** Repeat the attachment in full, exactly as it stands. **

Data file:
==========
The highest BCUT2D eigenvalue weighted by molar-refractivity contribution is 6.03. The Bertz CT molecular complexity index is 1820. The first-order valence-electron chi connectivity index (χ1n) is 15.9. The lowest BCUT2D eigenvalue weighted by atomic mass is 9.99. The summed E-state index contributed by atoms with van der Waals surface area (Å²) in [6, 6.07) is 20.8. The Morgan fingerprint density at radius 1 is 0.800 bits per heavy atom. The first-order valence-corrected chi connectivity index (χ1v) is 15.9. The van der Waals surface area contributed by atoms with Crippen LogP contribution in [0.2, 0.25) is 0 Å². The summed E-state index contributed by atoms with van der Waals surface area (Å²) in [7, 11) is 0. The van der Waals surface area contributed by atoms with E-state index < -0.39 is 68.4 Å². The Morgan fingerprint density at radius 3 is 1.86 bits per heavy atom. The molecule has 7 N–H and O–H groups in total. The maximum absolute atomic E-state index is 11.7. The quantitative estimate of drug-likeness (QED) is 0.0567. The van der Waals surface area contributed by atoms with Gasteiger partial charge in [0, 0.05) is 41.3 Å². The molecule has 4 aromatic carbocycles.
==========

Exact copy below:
The highest BCUT2D eigenvalue weighted by molar-refractivity contribution is 6.03. The Bertz CT molecular complexity index is 1820. The first-order valence-electron chi connectivity index (χ1n) is 15.9. The lowest BCUT2D eigenvalue weighted by atomic mass is 9.99. The summed E-state index contributed by atoms with van der Waals surface area (Å²) in [6, 6.07) is 20.8. The Morgan fingerprint density at radius 1 is 0.800 bits per heavy atom. The first-order valence-corrected chi connectivity index (χ1v) is 15.9. The van der Waals surface area contributed by atoms with Crippen LogP contribution in [0.2, 0.25) is 0 Å². The summed E-state index contributed by atoms with van der Waals surface area (Å²) in [7, 11) is 0. The van der Waals surface area contributed by atoms with E-state index < -0.39 is 68.4 Å². The Morgan fingerprint density at radius 3 is 1.86 bits per heavy atom. The molecule has 7 N–H and O–H groups in total. The maximum absolute atomic E-state index is 11.7. The quantitative estimate of drug-likeness (QED) is 0.0567. The van der Waals surface area contributed by atoms with Gasteiger partial charge in [0, 0.05) is 41.3 Å². The molecule has 4 aromatic carbocycles.